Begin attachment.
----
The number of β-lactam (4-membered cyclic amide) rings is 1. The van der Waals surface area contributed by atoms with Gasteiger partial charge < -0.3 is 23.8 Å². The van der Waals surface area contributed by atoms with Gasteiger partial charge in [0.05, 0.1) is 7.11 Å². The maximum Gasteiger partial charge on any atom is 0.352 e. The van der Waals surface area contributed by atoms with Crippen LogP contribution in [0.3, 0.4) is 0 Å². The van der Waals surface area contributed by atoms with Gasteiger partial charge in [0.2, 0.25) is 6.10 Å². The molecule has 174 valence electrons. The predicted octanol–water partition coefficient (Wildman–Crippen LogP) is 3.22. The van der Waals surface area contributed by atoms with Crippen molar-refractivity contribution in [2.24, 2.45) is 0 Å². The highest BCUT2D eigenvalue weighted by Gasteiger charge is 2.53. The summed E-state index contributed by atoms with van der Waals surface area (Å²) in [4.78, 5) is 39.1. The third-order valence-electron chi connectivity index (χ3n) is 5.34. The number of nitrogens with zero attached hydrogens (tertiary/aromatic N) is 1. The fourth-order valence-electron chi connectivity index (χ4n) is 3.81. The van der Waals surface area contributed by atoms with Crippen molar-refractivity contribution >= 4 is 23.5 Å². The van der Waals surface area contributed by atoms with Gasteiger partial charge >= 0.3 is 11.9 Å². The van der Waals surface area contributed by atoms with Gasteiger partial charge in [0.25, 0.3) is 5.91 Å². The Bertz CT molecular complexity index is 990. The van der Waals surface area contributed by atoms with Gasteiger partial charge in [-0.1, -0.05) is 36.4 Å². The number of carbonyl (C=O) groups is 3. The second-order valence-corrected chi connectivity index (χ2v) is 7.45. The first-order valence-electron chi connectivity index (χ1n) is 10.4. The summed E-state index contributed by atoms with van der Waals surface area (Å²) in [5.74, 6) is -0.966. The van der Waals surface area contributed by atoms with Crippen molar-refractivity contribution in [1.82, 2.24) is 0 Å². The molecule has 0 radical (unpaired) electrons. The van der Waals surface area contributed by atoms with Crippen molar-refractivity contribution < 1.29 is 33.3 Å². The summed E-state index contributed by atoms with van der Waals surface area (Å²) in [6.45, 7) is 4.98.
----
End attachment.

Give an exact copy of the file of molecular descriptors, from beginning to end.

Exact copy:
The number of β-lactam (4-membered cyclic amide) rings is 1. The van der Waals surface area contributed by atoms with Gasteiger partial charge < -0.3 is 23.8 Å². The van der Waals surface area contributed by atoms with Gasteiger partial charge in [0.05, 0.1) is 7.11 Å². The maximum Gasteiger partial charge on any atom is 0.352 e. The van der Waals surface area contributed by atoms with Crippen LogP contribution in [0.3, 0.4) is 0 Å². The van der Waals surface area contributed by atoms with Gasteiger partial charge in [0.2, 0.25) is 6.10 Å². The molecule has 174 valence electrons. The predicted octanol–water partition coefficient (Wildman–Crippen LogP) is 3.22. The van der Waals surface area contributed by atoms with Crippen molar-refractivity contribution in [2.24, 2.45) is 0 Å². The highest BCUT2D eigenvalue weighted by Gasteiger charge is 2.53. The summed E-state index contributed by atoms with van der Waals surface area (Å²) in [4.78, 5) is 39.1. The third-order valence-electron chi connectivity index (χ3n) is 5.34. The number of nitrogens with zero attached hydrogens (tertiary/aromatic N) is 1. The fourth-order valence-electron chi connectivity index (χ4n) is 3.81. The van der Waals surface area contributed by atoms with Crippen molar-refractivity contribution >= 4 is 23.5 Å². The van der Waals surface area contributed by atoms with Gasteiger partial charge >= 0.3 is 11.9 Å². The van der Waals surface area contributed by atoms with Gasteiger partial charge in [0.25, 0.3) is 5.91 Å². The Bertz CT molecular complexity index is 990. The van der Waals surface area contributed by atoms with Gasteiger partial charge in [-0.1, -0.05) is 36.4 Å². The number of carbonyl (C=O) groups is 3. The second-order valence-corrected chi connectivity index (χ2v) is 7.45. The first-order valence-electron chi connectivity index (χ1n) is 10.4. The summed E-state index contributed by atoms with van der Waals surface area (Å²) in [5.74, 6) is -0.966. The van der Waals surface area contributed by atoms with Crippen molar-refractivity contribution in [1.82, 2.24) is 0 Å². The molecule has 0 radical (unpaired) electrons. The van der Waals surface area contributed by atoms with Crippen molar-refractivity contribution < 1.29 is 33.3 Å². The summed E-state index contributed by atoms with van der Waals surface area (Å²) in [6.45, 7) is 4.98.